Domestic violence (DV) and intimate partner violence (IPV) are both common and can occur within any racial group, age, socio-economic class, educational background, religious background, and occupation. When one thinks of a domestic violence scenario, it 's not uncommon to imagine the battered woman and the abusive man. Although there is not much of a focus from the general public, DV and IPV can also occur in the LGBTQ community. Both women and men can be victims of DV or IPV. There are laws implanted to protect women from instances of DV and IPV, these laws may not extend its protection to victims who are not female, and are not with a partner of the opposite sex. Is there a need to pay more attention to the LGBTQ community and their cases of DV and IPV? Before answering that question one should study the seeking assistance process of LGBQ, as well as the seeking help process of transgender individuals, and the response of law enforcement.
Domestic Violence in LGBTQ Relationships
Domestic violence (DV) and intimate partner violence (IPV) can occur in all types of relationships, However, when DV and IPV cases involve gay men, lesbians, and transgender individuals, these cases involving same-sex relationships are often overlooked. Not only by society, but by the system that is created to protect us from harm. Although majority of empirical studies have focused on DV and IPV among heterosexuals, it is estimated that DV and IPV may be more prevalent among LGBTQ individuals compared to their heterosexual counterparts.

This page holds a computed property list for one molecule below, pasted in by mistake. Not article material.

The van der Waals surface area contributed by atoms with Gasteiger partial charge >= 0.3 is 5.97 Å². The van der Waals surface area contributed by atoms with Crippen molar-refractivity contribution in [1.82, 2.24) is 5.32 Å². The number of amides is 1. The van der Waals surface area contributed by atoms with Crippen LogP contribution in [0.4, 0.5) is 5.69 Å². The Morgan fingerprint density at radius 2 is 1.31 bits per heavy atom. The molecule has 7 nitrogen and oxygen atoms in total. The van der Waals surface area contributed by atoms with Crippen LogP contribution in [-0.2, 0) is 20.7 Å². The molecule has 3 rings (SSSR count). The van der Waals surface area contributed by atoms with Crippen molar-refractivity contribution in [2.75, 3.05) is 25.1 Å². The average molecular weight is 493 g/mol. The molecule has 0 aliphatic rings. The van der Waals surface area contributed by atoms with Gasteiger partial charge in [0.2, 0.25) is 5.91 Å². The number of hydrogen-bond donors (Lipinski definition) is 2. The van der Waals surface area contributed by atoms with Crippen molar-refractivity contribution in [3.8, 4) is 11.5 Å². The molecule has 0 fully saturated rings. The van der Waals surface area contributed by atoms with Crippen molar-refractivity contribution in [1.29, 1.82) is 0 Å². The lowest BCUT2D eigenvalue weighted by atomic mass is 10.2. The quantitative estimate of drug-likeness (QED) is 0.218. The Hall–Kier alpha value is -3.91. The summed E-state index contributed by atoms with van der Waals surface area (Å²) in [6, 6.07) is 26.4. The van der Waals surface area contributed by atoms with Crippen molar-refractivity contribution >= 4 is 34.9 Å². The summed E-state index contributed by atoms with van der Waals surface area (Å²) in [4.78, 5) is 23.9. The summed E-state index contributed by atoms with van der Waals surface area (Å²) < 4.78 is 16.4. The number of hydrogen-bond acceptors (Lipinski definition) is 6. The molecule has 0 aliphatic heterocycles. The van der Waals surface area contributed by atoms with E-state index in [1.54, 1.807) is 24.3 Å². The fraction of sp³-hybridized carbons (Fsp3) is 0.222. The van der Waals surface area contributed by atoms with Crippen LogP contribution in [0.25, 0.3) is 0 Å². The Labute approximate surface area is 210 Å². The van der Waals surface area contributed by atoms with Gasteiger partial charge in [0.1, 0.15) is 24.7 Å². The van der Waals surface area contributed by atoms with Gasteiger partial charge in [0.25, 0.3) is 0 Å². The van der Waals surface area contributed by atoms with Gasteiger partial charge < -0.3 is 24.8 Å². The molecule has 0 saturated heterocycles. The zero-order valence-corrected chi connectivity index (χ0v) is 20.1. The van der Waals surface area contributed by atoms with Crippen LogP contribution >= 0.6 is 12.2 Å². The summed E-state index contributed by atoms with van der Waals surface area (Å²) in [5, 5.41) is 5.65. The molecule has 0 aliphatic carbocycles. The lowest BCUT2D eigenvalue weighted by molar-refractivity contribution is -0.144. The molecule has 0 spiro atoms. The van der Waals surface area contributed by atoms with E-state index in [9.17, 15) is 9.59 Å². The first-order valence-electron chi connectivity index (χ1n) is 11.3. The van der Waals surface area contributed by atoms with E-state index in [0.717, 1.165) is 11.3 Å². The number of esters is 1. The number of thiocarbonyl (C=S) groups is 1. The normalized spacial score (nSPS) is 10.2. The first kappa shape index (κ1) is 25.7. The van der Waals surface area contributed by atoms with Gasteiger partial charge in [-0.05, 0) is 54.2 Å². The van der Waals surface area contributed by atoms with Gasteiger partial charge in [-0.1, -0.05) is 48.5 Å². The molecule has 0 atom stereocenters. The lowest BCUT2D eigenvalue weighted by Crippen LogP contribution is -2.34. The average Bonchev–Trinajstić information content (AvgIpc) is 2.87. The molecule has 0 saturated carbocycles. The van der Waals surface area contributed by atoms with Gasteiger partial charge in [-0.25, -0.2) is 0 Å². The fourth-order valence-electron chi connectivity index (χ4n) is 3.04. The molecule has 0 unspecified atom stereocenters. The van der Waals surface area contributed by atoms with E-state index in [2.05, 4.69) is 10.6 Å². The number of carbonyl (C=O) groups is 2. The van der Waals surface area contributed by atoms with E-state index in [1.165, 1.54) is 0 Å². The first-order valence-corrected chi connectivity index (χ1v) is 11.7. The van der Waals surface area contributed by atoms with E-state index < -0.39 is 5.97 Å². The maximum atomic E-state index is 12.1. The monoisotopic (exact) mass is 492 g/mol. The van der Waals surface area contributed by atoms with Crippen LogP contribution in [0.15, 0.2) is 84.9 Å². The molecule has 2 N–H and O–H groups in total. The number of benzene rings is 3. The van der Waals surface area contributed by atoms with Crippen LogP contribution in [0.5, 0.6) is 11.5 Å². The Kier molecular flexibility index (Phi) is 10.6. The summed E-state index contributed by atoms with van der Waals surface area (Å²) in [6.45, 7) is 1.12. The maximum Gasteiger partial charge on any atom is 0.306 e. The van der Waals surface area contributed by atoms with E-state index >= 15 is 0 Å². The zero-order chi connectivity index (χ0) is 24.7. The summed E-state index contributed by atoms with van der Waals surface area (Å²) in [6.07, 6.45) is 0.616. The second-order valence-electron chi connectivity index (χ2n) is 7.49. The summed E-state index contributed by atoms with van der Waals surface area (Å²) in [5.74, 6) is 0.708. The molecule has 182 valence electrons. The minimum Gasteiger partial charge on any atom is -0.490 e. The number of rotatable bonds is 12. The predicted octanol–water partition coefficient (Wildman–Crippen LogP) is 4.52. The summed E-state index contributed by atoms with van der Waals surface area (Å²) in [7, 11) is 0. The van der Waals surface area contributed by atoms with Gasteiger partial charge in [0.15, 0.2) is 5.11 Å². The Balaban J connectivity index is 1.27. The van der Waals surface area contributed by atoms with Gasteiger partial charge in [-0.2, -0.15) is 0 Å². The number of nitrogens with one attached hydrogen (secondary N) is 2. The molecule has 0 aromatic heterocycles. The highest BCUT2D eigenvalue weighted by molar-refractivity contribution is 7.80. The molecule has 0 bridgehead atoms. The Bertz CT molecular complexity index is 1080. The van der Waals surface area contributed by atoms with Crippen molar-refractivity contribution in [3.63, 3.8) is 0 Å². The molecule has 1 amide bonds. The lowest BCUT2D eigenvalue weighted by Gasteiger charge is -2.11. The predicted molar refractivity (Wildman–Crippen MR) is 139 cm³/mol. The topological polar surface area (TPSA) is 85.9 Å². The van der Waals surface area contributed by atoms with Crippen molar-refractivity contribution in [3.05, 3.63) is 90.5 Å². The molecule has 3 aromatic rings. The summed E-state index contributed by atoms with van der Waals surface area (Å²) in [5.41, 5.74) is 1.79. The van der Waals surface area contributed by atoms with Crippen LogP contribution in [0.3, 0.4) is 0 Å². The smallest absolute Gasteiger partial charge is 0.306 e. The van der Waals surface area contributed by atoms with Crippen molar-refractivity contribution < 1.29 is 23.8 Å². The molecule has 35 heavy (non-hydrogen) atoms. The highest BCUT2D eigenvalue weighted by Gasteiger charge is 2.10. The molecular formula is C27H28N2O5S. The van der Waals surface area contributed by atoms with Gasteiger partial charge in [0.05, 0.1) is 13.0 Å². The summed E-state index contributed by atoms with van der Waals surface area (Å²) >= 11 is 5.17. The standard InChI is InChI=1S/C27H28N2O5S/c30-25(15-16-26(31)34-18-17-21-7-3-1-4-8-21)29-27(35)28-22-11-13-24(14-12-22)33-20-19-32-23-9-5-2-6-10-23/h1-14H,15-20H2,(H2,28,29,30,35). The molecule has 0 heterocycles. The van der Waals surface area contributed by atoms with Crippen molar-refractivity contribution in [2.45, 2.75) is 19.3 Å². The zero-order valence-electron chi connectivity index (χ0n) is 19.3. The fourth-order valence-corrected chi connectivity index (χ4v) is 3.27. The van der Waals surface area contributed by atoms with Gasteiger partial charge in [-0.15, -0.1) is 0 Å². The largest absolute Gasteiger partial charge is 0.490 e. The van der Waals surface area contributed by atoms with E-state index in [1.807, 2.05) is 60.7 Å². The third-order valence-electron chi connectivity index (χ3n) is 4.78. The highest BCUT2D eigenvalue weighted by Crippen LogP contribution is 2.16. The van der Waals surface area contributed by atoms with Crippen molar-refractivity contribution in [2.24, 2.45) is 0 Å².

According to Reuter, Newcomb, Whitton, & Mustanski (2016), there is a high prevalence of IPV occurring within youth. It is estimated that approxi...
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... is not that much different from heterosexual domestic violence, the differences between LGBTQ and heterosexual domestic violence are still an important issue that needs to be addressed. These differences include the ability to seek help by the LGBTQ community, and as far as law enforcement is involved: the distrust towards police by the LGBTQ community as well as police officers ' bias towards towards the queer community. However, when looking into the history of the LGBTQ community 's interactions with law enforcement, it is not difficult to understand why there is distrust. As LGBTQ culture becomes part of the norm, the social stigma towards LGBTQ communities seems to decrease. Nonetheless, there is still room for improvement in how law enforcement response to LGBTQ domestic violence. As well as promoting awareness of reporting domestic violence to law enforcement.
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